Johnson’s chat is straight out of the playbook of Nigel Farage. We know that where Farage goes, Johnson follows. So, a few days before Johnson’s piece had appeared in 2016, Farage had said of Brexit on the Andrew Marr Show that “the worst case scenario economically is better than where we are today and gives us the chance to start thinking globally, and, by the way, bringing prices down for consumers”.
And what has happened to these predictions of Britain’s Brexit elite since the 2016 vote, bearing in mind we have not even left yet?
According to the Bank of England, the average family is now £900 a year worse off. As the governor Mark Carney said: “If you look at where the economy is today, relative to that forecast, it’s more than 1 per cent below where it was despite very large stimulus provided by the Bank of England, a fiscal easing by the government and global and European economies.” No wonder Jacob Rees-Mogg, chair of the hard-right European Research Group group of Tory MPs, is campaigning for Carney’s removal.
This may be peanuts to the Brexit elite leading the charge off the cliff-edge. But it is a huge amount of money to the “just about managing” families May said would always come ahead of the “privileged few”. And the Brexit this privileged few are pushing for will make those families even poorer.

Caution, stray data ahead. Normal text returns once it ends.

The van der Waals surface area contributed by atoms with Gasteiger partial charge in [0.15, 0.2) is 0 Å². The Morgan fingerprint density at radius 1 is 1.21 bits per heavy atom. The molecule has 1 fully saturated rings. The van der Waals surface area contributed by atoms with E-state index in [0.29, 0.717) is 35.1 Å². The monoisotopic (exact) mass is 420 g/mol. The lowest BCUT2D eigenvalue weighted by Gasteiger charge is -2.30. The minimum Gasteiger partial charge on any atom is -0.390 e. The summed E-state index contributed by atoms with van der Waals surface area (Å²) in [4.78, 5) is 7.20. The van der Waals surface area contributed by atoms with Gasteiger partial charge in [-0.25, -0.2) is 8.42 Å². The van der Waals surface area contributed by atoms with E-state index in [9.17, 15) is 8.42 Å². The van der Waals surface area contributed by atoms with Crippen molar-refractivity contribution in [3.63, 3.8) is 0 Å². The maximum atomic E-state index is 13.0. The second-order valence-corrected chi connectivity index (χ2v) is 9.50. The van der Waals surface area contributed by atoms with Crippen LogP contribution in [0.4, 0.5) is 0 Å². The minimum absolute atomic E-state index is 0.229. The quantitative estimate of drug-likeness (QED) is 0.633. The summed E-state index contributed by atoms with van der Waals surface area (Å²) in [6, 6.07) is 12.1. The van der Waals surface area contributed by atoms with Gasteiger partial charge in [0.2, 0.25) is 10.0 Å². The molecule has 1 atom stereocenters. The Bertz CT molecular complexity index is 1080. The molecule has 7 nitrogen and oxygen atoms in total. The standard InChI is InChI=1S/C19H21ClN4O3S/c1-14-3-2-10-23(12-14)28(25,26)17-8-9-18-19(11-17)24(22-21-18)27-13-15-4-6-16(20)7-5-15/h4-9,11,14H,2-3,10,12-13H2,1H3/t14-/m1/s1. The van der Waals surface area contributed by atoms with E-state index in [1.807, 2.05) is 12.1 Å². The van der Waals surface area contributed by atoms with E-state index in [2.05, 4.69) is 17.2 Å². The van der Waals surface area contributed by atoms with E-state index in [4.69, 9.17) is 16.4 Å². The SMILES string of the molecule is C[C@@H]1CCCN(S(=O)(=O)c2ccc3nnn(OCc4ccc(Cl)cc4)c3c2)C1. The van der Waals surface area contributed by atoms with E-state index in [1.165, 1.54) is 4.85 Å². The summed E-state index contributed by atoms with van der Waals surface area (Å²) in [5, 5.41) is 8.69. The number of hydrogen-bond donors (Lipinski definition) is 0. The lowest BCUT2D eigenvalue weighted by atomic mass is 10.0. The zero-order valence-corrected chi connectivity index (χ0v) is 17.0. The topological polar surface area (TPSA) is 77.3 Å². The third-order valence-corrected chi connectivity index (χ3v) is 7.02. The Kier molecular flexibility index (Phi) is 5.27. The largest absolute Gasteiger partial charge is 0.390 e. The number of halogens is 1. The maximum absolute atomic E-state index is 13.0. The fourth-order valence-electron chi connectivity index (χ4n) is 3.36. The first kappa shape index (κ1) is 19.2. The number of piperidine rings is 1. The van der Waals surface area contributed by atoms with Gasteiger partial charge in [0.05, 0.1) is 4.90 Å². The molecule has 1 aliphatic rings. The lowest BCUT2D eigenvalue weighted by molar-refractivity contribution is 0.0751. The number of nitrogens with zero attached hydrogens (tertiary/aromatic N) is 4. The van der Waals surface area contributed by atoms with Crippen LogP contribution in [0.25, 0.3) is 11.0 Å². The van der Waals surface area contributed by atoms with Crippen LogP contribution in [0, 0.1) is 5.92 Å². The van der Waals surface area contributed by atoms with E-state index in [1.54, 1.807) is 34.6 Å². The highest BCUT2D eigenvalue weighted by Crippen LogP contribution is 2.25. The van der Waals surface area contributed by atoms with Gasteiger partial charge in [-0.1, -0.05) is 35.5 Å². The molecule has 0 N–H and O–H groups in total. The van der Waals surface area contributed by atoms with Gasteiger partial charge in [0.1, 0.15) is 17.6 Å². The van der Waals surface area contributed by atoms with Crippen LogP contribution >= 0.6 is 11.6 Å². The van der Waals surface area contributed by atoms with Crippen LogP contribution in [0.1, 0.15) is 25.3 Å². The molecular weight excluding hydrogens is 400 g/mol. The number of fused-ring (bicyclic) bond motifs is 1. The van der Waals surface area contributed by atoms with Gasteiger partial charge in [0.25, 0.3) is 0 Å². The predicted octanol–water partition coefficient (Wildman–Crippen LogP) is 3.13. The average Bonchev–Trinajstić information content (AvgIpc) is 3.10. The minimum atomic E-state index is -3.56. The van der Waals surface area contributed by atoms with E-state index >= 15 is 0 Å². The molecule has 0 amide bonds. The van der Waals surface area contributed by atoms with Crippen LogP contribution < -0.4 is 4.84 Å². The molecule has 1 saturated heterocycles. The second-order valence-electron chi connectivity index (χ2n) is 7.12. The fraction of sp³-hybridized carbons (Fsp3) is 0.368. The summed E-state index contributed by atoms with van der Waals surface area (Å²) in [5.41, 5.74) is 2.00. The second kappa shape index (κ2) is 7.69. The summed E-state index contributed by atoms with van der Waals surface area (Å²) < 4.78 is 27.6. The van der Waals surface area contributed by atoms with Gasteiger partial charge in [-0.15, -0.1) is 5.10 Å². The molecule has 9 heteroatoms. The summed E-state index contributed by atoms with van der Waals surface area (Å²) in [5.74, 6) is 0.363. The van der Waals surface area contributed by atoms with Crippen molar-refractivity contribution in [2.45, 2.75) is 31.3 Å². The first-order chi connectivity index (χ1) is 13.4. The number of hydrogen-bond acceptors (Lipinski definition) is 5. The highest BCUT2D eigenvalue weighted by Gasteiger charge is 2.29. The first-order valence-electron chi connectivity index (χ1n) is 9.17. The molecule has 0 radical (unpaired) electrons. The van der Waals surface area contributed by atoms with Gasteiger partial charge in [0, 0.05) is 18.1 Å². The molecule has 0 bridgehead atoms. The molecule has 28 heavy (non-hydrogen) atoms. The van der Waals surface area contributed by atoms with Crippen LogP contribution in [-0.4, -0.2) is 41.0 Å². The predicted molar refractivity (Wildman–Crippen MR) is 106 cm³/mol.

Whether you voted Leave or Remain, nobody said it would be like this and no one voted for the chaos and incompetence on the British side of the negotiating table.
It gets worse, particularly if you belong to one of Britain’s ethnic minority communities. Yes, they have experienced the same economic fallout and see the damage felt by our public services. But our different diverse communities have felt something that we thought we would not have to live through again, certainly not in the same way as the first generation who arrived here decades ago like my father: the normalisation of the hatred that this Brexit debate has unleashed.